Global auto recovery to take more hits from Japan chip plant fire, severe U.S. weather: IHS
(Reuters) - A recent fire at a Japanese semiconductor factory and severe weather in parts of the United States in February have exacerbated an ongoing chip shortage plaguing the global auto industry, data firm IHS Markit said on Wednesday.
IHS said it now expects disruptions to the production of nearly 1.3 million global light vehicles, up from a prior forecast of 1 million in the first quarter.
A chip-making factory owned by Renesas Electronics Corp, which accounts for 30% of the global market for microcontroller units used in cars, was hit by fire earlier this month. The company said on Tuesday it would take at least 100 days for production to normalize at the plant in northeast Japan.
IHS Markit also said vehicle output would be affected by unseasonably cold weather that gripped the southwestern parts of the United States last month, with deadly snowstorms lashing Texas and hurting factory production and retail sales.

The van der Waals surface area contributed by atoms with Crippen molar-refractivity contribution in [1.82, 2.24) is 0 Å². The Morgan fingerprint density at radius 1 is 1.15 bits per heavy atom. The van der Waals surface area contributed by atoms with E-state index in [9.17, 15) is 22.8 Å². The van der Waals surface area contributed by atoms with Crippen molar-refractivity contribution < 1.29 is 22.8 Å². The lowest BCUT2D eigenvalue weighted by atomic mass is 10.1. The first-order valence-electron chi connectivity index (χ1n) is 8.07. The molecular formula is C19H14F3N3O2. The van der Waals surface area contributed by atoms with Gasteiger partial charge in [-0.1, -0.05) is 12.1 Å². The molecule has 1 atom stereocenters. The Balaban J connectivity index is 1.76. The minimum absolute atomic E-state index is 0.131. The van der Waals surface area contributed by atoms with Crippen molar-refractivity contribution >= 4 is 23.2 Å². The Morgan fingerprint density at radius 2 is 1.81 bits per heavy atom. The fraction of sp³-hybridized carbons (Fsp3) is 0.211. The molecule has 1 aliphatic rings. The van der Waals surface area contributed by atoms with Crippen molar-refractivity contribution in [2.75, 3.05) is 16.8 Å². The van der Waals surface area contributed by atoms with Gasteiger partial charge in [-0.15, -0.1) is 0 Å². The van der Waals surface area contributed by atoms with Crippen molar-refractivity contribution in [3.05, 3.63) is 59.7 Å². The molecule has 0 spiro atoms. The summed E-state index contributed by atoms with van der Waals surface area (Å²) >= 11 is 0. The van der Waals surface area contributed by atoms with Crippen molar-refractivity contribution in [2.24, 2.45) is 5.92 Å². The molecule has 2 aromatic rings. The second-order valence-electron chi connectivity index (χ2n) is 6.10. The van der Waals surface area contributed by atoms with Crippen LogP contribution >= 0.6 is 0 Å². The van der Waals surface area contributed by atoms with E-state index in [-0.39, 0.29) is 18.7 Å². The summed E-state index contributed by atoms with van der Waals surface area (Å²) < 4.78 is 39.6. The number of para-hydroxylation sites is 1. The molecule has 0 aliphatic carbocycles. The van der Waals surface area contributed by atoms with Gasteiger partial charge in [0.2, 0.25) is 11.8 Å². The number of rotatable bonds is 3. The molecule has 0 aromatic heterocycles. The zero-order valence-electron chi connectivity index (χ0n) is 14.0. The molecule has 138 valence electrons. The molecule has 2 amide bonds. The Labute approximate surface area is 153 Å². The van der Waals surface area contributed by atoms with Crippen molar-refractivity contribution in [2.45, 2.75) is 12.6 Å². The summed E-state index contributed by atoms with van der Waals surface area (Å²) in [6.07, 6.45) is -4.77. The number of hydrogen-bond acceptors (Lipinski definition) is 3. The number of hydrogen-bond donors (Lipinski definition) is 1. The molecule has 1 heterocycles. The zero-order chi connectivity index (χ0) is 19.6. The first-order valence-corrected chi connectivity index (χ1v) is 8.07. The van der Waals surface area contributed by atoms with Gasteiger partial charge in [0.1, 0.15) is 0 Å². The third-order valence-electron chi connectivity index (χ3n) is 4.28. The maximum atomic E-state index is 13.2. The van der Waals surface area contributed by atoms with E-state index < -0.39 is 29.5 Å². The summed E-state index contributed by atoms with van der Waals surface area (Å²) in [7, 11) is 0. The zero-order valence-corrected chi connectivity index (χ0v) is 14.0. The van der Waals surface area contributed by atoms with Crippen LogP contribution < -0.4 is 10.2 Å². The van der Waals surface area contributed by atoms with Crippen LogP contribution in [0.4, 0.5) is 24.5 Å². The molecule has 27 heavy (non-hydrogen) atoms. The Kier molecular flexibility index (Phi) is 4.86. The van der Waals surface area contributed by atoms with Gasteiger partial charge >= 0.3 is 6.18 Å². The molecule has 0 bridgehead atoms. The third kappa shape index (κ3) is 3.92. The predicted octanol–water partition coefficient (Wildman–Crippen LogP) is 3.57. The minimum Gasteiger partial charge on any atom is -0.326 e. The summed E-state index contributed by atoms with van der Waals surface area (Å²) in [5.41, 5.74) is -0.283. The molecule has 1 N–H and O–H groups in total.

“These latest impacts to global semiconductor supply lead us to think that Q2 could be as exposed as Q1, while stabilization of supply may not emerge until Q4,” IHS said in a report.
The automobile industry has been grappling with a shortfall in chip supply since the end of last year, driven by coronavirus lockdowns in Southeast Asia and bulk-buying by U.S. sanctions-hit Chinese tech giant Huawei Technologies, among other reasons.
Global automotive production figures in the first quarter are expected to expand 12% compared to 2020, according to a forecast by IHS.
Automakers and suppliers are also fretting about the availability of auto parts after a giant container ship blocked Egypt’s Suez Canal for six days last week, causing a significant backlog of ships.
(Reporting by Sanjana Shivdas in Bengaluru; Editing by Ramakrishnan M.)